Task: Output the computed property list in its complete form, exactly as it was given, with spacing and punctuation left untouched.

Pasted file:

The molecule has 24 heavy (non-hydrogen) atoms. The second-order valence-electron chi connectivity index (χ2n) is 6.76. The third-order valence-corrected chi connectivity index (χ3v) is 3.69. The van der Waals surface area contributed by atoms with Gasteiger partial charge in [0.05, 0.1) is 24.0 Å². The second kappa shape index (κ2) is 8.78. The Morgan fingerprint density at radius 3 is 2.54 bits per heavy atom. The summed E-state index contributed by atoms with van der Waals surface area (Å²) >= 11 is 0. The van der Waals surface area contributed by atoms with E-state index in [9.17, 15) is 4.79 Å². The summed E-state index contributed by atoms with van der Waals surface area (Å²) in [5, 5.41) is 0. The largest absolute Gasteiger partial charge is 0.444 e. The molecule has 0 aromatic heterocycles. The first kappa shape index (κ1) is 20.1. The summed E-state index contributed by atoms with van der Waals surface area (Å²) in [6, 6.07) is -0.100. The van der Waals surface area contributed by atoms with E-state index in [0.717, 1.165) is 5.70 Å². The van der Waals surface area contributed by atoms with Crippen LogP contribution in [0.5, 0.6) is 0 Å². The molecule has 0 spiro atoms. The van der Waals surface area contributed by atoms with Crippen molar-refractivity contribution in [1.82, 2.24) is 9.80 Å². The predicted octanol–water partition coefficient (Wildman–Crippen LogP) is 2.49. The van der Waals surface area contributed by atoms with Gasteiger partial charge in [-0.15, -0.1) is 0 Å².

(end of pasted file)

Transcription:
The molecule has 24 heavy (non-hydrogen) atoms. The second-order valence-electron chi connectivity index (χ2n) is 6.76. The third-order valence-corrected chi connectivity index (χ3v) is 3.69. The van der Waals surface area contributed by atoms with Gasteiger partial charge in [0.05, 0.1) is 24.0 Å². The second kappa shape index (κ2) is 8.78. The Morgan fingerprint density at radius 3 is 2.54 bits per heavy atom. The summed E-state index contributed by atoms with van der Waals surface area (Å²) >= 11 is 0. The van der Waals surface area contributed by atoms with E-state index in [9.17, 15) is 4.79 Å². The summed E-state index contributed by atoms with van der Waals surface area (Å²) in [5, 5.41) is 0. The largest absolute Gasteiger partial charge is 0.444 e. The molecule has 0 aromatic heterocycles. The first kappa shape index (κ1) is 20.1. The summed E-state index contributed by atoms with van der Waals surface area (Å²) in [6, 6.07) is -0.100. The van der Waals surface area contributed by atoms with E-state index in [0.717, 1.165) is 5.70 Å². The van der Waals surface area contributed by atoms with Crippen LogP contribution in [0.5, 0.6) is 0 Å². The molecule has 0 spiro atoms. The van der Waals surface area contributed by atoms with Crippen molar-refractivity contribution in [1.82, 2.24) is 9.80 Å². The predicted octanol–water partition coefficient (Wildman–Crippen LogP) is 2.49. The van der Waals surface area contributed by atoms with Gasteiger partial charge in [-0.15, -0.1) is 0 Å².